RALEIGH, N.C. – Angry over what they described as their “Walmart wages,” workers at an Alabama auto parts plant voted last week, 89-45, to join the United Auto Workers. The employees at Commercial Vehicle Group Inc. in Piedmont, Ala. voted 89-45 for the union to become their collective bargaining agent.
The vote is worrisome to auto parts companies all over the South because, in addition to wages, the impetus for the successful union organizing campaign was anger over use of temp positions to fill regular jobs – something happening at parts plants all over the country. Unionizing at a parts plant scares the companies too because auto parts plants now employ about 75 percent of the nation’s auto workers.
What happens in Las Vegas stays in Las Vegas, says the conventional wisdom. That same wisdom, however, says that what happens in the South, happens next everywhere else.
“In the same way that anti-union laws enacted in the South eventually spread to places like Wisconsin, union organizing success in the South too will spread to other places. The South is a predictor of what happens to the rest of the country,” said Mary B. McMillan to a group of labor journalists meeting in Raleigh on the day the victory at the Alabama plant was announced.
Speaking about the union victory in Alabama, Richard Bensinger, organizing advisor to the UAW, said, “This shows that workers in the South can organize in spite of right-to-work laws. Workers in the South are like workers anywhere: they want a secure future, and more and more are beginning to understand that the way to get this is through working together in a union.”
“Our backs were up against the wall – in just a few years the company gutted our health insurance, took away personal days, and started replacing jobs with temp positions that pay less than Walmart,” said Tiffany Moore, 34, a mother of two children, who is paid $13.84 an hour at the plant. “I’ve never been part of a union before, but after years of scraping by while the company ignored our concerns, anyone could see the only option we had left was to join together to demand the change we need to support ourselves and families.”
The UAW says that 25 percent of the jobs at the plant had become temp positions that start pay at $9.70 an hour, with no benefits. The most any production worker could earn is $15.80 an hour. From that the company takes $60 per week for health insurance for individuals and $110 for families. Actual take-home pay for workers receiving the top pay grade and family health insurance is just $27,000 per year.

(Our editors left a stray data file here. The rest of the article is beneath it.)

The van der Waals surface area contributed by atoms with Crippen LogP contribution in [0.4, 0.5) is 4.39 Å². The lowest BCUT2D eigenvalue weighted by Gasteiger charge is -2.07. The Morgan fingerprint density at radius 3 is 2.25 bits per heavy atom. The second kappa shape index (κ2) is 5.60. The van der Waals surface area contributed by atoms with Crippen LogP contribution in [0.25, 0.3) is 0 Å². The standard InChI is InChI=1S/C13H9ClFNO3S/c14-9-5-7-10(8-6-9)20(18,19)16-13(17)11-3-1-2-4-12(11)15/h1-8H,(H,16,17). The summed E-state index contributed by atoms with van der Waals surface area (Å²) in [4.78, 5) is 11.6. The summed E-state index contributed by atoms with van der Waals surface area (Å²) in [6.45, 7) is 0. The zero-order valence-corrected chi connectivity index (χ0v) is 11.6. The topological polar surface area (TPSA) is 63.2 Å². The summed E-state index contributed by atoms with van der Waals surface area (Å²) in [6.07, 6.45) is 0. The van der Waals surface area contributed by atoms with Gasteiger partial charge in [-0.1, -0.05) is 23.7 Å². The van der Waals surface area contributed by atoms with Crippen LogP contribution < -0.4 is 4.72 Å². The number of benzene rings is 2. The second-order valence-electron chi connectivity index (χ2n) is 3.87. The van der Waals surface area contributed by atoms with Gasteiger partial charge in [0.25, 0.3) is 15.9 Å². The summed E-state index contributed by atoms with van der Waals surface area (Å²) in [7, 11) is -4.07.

“I made the choice to join together with others at the plant because I don’t want the next kid who starts at CVG to have to work more than a decade just to be stuck at $15 an hour,” said Alan Amos, 50, who was one of the organizers of the campaign to unionize. His pay is now at the $15.80 per hour level. “Winning this union is life- changing not just for me and my family, ” he said, “but for the next generation of people in Piedmont, Alabama who will work at this factory and now have a real chance at a decent living.”
The victory is significant also because the plant reflects what is happening in manufacturing jobs all over the country – wage cuts and increased use of temp positions. Some 25 percent of manufacturing jobs in the country now pay less than $11.91 an hour, according to the UAW.
“Jobs in the auto industry helped build America’s middle class, but today they are adding to the nation’s low-wage crisis,” said Catherine Ruckelshaus, general counsel at the National Employment Law Project. “What these workers at the CVG are proving is that a better way is possible, and that by organizing and winning a voice on the job, workers can make the manufacturing industry a ticket to the middle class again.”
CVG is a worldwide seat manufacturer operating not just in 11 states in the United States, but also overseas in Mexico, China, India, the UK, Belguim, and the Czech Republic.
Photo: Workers at the Piedmont Alabama plant show their support for the UAW. | Courtesy of UAW